Consumer Protection

How to Protect Yourself: Weight Loss Fraud

Source: The Florida Attorney General's Office


The lure of losing weight immediately without dieting or exercising but by merely taking a magic pill is irresistible to some consumers. However, medical science has yet to create such a pill. Weight loss promotions that offer the magic cure will only thin your bank account and not your figure. You should always be skeptical of any weight loss cure that promises quick results and doesn’t include changes to your diet and exercise routines.

Be wary of claims that sound too good to be true.

Be concerned when the advertisements use words such as “breakthrough discovery,” “secret,” “exclusive” or “miraculous.” These words have no scientific meaning, but are words intended to grab your attention and convince you to purchase a product. There is no pill that allows you to lose weight permanently without dieting and exercise. There is no pill that makes “pounds simply melt away.” Often these “magic pills” are strong laxatives, diuretics or caffeine pills that can cause serious health problems.

Be careful of glowing testimonials.

Often these testimonials are impossible to verify. (Try finding “Mary S. from New York City”). Instead, research the product independently to see what others are saying about it. Try searching online for the product’s name and “review,” “complaints” and “fraud.” Additionally, you may see if there are any prior complaints or lawsuits pending against a company or product by checking with the Better Business Bureau (www.bbb.org) and governmental agencies like the Federal Trade Commission and the Food and Drug Administration (FDA).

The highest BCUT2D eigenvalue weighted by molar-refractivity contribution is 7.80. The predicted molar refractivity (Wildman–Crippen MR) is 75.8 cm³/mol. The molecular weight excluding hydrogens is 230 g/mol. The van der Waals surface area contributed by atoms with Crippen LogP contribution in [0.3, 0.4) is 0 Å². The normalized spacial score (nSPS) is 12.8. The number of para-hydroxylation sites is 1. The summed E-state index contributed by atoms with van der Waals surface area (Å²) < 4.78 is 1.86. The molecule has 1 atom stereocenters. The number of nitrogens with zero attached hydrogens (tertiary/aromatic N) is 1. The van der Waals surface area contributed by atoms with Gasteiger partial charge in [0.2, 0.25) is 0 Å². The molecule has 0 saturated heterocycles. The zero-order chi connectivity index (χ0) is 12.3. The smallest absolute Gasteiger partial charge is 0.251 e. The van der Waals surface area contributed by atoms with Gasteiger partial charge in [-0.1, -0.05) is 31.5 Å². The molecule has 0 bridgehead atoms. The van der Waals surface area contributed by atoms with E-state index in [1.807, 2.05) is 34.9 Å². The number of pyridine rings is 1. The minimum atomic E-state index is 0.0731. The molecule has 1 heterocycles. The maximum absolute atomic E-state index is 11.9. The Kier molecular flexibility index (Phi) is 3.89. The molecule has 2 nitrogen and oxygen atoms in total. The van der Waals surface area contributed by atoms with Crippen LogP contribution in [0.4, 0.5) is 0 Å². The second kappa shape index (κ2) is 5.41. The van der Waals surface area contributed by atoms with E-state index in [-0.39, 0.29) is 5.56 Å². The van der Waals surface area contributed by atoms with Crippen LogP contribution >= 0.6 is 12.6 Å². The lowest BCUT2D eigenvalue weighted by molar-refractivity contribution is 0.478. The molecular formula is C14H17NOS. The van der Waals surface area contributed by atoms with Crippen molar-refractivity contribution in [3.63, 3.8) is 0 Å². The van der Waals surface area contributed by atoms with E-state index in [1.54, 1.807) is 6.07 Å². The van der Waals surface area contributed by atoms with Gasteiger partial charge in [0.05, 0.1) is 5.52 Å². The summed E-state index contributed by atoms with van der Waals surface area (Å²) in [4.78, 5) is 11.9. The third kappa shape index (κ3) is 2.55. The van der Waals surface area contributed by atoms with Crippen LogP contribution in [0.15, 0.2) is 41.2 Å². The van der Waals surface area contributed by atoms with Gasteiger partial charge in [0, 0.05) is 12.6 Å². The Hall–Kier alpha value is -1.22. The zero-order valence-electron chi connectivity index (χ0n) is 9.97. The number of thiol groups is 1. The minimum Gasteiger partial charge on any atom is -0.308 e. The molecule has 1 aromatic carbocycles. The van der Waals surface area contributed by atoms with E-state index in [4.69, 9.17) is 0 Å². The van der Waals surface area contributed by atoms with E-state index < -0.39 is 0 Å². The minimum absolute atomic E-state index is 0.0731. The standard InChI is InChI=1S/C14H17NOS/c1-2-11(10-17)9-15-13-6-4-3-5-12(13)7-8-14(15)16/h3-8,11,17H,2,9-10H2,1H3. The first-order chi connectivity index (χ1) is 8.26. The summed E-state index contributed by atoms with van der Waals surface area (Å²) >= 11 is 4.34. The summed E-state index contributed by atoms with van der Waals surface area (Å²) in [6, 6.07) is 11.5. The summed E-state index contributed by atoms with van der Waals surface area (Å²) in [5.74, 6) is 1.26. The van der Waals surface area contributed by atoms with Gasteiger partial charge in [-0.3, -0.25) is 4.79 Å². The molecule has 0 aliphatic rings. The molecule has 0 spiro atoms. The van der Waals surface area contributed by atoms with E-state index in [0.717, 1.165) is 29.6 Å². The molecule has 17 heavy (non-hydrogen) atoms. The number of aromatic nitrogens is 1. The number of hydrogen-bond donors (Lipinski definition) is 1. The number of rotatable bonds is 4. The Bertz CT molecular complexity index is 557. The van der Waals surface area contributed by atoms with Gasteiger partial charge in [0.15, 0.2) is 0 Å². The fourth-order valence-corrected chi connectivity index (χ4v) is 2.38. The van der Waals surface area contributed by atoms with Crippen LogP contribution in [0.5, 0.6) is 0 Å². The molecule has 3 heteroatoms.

Check with your doctor before purchasing a weight control product.

Before you purchase any weight loss product or program, consult with a physician, a licensed nutritionist or a registered dietitian. Do not assume that a product that says it is FDA-approved is safe for you. Some companies and salespeople will claim a product is FDA-approved even when it is not. Also, not every FDA-approved drug will be safe for you individually depending on conditions you may have or other medications you may use.

Check for consumer complaints.

To see if there are any prior complaints or lawsuits pending against a company or product, check with the local Better Business Bureau and governmental agencies like the Office of the Attorney General, the Federal Trade Commission and the Food and Drug Administration.

File a complaint.

If you feel you have been the victim of fraudulent weight loss claims, you may file a complaint with the Attorney General’s Office online at www.myfloridalegal.com or by phone toll-free at 1-866-9-NO-SCAM. Additionally, you may file a complaint with the FDA complaint coordinator for the state of Florida toll-free at 1-866-337-6272.